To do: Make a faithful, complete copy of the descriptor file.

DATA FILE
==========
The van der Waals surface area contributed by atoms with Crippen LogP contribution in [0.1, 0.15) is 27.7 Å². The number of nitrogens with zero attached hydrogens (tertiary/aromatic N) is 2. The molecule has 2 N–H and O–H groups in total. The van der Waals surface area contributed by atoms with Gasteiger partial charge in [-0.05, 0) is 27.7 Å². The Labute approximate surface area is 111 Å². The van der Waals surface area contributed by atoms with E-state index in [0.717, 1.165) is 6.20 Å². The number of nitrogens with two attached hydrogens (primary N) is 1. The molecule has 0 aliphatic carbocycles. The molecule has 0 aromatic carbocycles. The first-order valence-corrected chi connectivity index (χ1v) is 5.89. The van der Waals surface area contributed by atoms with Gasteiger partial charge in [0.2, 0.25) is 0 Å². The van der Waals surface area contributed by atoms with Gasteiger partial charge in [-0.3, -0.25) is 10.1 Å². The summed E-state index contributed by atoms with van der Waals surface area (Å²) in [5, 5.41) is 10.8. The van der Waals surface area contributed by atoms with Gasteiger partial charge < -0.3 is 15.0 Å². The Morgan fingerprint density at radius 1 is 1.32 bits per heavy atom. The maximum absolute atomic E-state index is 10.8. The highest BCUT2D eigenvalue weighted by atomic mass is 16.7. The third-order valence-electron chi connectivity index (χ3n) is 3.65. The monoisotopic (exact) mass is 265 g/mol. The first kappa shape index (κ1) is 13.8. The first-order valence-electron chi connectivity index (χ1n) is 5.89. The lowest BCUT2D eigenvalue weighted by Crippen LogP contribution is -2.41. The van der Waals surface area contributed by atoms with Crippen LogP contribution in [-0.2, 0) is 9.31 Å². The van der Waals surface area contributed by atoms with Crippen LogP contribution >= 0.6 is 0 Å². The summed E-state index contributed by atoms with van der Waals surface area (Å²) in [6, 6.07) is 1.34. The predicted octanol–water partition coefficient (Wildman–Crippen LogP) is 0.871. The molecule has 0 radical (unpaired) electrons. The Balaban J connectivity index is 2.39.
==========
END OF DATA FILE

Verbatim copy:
The van der Waals surface area contributed by atoms with Crippen LogP contribution in [0.1, 0.15) is 27.7 Å². The number of nitrogens with zero attached hydrogens (tertiary/aromatic N) is 2. The molecule has 2 N–H and O–H groups in total. The van der Waals surface area contributed by atoms with Gasteiger partial charge in [-0.05, 0) is 27.7 Å². The Labute approximate surface area is 111 Å². The van der Waals surface area contributed by atoms with E-state index in [0.717, 1.165) is 6.20 Å². The number of nitrogens with two attached hydrogens (primary N) is 1. The molecule has 0 aliphatic carbocycles. The molecule has 0 aromatic carbocycles. The first-order valence-corrected chi connectivity index (χ1v) is 5.89. The van der Waals surface area contributed by atoms with Gasteiger partial charge in [0.2, 0.25) is 0 Å². The van der Waals surface area contributed by atoms with Gasteiger partial charge in [-0.3, -0.25) is 10.1 Å². The summed E-state index contributed by atoms with van der Waals surface area (Å²) in [5, 5.41) is 10.8. The van der Waals surface area contributed by atoms with Gasteiger partial charge < -0.3 is 15.0 Å². The Morgan fingerprint density at radius 1 is 1.32 bits per heavy atom. The maximum absolute atomic E-state index is 10.8. The highest BCUT2D eigenvalue weighted by atomic mass is 16.7. The third-order valence-electron chi connectivity index (χ3n) is 3.65. The monoisotopic (exact) mass is 265 g/mol. The first kappa shape index (κ1) is 13.8. The first-order valence-electron chi connectivity index (χ1n) is 5.89. The lowest BCUT2D eigenvalue weighted by Crippen LogP contribution is -2.41. The van der Waals surface area contributed by atoms with Crippen LogP contribution in [-0.2, 0) is 9.31 Å². The van der Waals surface area contributed by atoms with Crippen LogP contribution >= 0.6 is 0 Å². The summed E-state index contributed by atoms with van der Waals surface area (Å²) in [6, 6.07) is 1.34. The predicted octanol–water partition coefficient (Wildman–Crippen LogP) is 0.871. The molecule has 0 radical (unpaired) electrons. The Balaban J connectivity index is 2.39.